Many European countries, as well as most members of the transatlantic NATO military alliance, have already done away with compulsory military service. Of the 28 NATO countries, 23 have full-time professional armies, and 21 of the 27 European Union nations have abolished the draft. The latest to do so is Sweden, which ended conscription on June 30.
Alongside Turkey, Germany remains the only major NATO country that sill requires its young men to serve in the military. Conscription also still exists in Austria, Cyprus, Estonia, Finland, Greece and Norway.
At 26 months, the longest required military service in Europe is on the island of Cyprus. Denmark's conscription seems by contrast to be impractically short, at just 4 months. However, conscription there is only employed if there is a shortage of volunteer recruits.
It has not been that long since the draft was the norm in Europe. During the Cold War and into the 1990s, compulsory military service existed in nearly every European country. Even after the constant threat of the Cold War subsided, several European states did immediately move to strike conscription. France, for example, only got rid of it in 2001. In Italy and the Netherlands, the draft has been put on hold.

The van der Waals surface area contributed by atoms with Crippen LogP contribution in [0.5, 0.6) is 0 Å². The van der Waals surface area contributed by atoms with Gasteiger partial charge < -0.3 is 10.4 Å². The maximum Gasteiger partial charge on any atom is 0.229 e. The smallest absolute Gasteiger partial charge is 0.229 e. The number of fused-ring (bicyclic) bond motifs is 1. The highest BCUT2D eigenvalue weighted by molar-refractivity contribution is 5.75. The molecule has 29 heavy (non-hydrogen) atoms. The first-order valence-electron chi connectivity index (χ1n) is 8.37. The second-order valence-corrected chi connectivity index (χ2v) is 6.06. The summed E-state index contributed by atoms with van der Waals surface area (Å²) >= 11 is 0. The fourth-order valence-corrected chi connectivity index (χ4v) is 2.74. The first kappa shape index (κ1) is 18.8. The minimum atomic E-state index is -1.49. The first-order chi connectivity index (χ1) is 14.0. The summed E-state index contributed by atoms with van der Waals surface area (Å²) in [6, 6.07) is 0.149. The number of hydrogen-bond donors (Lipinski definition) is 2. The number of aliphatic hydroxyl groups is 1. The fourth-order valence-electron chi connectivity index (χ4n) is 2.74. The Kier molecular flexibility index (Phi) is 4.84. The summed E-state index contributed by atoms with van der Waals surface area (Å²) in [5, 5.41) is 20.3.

Outside EU and NATO territories, compulsory service remains in Belarus, Macedonia, Moldova, Russia, Serbia, Switzerland and Ukraine.
Professional soldiers preferred
Many countries experience difficulty finding enough recruits to fill their military. Another problem with getting rid of the draft is that professional armies are more expensive than those with conscripts.
Yet most national armies in the EU have shrunk to leaner, professional armies, and these do carry several advantages. Professional soldiers are generally better trained, more specialized and far more efficient than conscripts. They are also easier to deploy on overseas missions.
From Hammurabi to the French Revolution
Modern conscription originated in post-revolutionary France, where in 1793, the French National Assembly marshaled an army of 300,000 soldiers from the provinces. However, forced recruitment dates back to the beginnings of civilization; draft dodging was even outlawed by the Code of Hammurabi.
In today's world, nearly all countries that require military service also have alternative requirements for those who object to taking up arms. Within NATO the exception to this rule is Turkey, where compulsory service lasts 15 months with no allowance for conscientious objection.
Author: Bernd Riegert (dl)
Editor: Rob Turner